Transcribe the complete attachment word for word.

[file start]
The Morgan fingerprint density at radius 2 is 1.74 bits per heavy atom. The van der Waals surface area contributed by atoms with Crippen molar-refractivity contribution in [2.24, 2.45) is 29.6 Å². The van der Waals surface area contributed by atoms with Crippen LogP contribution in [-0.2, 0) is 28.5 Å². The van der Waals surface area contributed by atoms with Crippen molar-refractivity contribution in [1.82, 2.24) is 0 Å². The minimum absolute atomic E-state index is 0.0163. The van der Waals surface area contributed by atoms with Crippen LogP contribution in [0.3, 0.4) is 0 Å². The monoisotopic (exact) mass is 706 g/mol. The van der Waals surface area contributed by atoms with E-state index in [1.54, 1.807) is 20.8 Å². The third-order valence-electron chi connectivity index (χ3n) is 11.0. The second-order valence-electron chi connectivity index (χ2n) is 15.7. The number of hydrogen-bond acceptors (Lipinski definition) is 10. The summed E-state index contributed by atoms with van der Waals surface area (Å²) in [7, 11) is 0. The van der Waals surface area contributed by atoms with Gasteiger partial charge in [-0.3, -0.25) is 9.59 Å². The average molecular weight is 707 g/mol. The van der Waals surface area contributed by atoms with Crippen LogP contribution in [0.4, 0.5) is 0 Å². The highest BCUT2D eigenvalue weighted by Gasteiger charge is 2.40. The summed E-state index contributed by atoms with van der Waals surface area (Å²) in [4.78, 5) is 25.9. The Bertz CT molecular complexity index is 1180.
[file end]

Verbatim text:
The Morgan fingerprint density at radius 2 is 1.74 bits per heavy atom. The van der Waals surface area contributed by atoms with Crippen molar-refractivity contribution in [2.24, 2.45) is 29.6 Å². The van der Waals surface area contributed by atoms with Crippen LogP contribution in [-0.2, 0) is 28.5 Å². The van der Waals surface area contributed by atoms with Crippen molar-refractivity contribution in [1.82, 2.24) is 0 Å². The minimum absolute atomic E-state index is 0.0163. The van der Waals surface area contributed by atoms with Crippen LogP contribution in [0.3, 0.4) is 0 Å². The monoisotopic (exact) mass is 706 g/mol. The van der Waals surface area contributed by atoms with E-state index in [1.54, 1.807) is 20.8 Å². The third-order valence-electron chi connectivity index (χ3n) is 11.0. The second-order valence-electron chi connectivity index (χ2n) is 15.7. The number of hydrogen-bond acceptors (Lipinski definition) is 10. The summed E-state index contributed by atoms with van der Waals surface area (Å²) in [7, 11) is 0. The van der Waals surface area contributed by atoms with Gasteiger partial charge in [-0.3, -0.25) is 9.59 Å². The average molecular weight is 707 g/mol. The van der Waals surface area contributed by atoms with Crippen LogP contribution in [0.4, 0.5) is 0 Å². The highest BCUT2D eigenvalue weighted by Gasteiger charge is 2.40. The summed E-state index contributed by atoms with van der Waals surface area (Å²) in [4.78, 5) is 25.9. The Bertz CT molecular complexity index is 1180.